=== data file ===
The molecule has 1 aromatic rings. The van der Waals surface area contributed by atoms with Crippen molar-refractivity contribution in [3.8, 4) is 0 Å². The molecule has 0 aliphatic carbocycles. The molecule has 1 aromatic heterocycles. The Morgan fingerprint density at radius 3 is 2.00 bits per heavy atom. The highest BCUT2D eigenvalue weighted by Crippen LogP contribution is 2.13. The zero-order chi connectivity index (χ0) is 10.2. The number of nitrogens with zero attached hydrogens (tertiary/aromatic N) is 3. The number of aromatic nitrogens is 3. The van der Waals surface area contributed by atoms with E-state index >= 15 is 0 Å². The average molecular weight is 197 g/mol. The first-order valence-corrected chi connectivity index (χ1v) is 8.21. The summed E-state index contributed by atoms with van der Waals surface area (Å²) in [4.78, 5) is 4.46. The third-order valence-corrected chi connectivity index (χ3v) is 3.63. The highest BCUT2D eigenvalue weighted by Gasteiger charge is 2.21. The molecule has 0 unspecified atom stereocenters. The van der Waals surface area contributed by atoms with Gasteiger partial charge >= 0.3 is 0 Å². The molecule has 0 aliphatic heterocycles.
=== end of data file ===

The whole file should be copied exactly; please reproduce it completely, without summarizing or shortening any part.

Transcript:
The molecule has 1 aromatic rings. The van der Waals surface area contributed by atoms with Crippen molar-refractivity contribution in [3.8, 4) is 0 Å². The molecule has 0 aliphatic carbocycles. The molecule has 1 aromatic heterocycles. The Morgan fingerprint density at radius 3 is 2.00 bits per heavy atom. The highest BCUT2D eigenvalue weighted by Crippen LogP contribution is 2.13. The zero-order chi connectivity index (χ0) is 10.2. The number of nitrogens with zero attached hydrogens (tertiary/aromatic N) is 3. The number of aromatic nitrogens is 3. The van der Waals surface area contributed by atoms with E-state index >= 15 is 0 Å². The average molecular weight is 197 g/mol. The first-order valence-corrected chi connectivity index (χ1v) is 8.21. The summed E-state index contributed by atoms with van der Waals surface area (Å²) in [4.78, 5) is 4.46. The third-order valence-corrected chi connectivity index (χ3v) is 3.63. The highest BCUT2D eigenvalue weighted by Gasteiger charge is 2.21. The molecule has 0 unspecified atom stereocenters. The van der Waals surface area contributed by atoms with Gasteiger partial charge >= 0.3 is 0 Å². The molecule has 0 aliphatic heterocycles.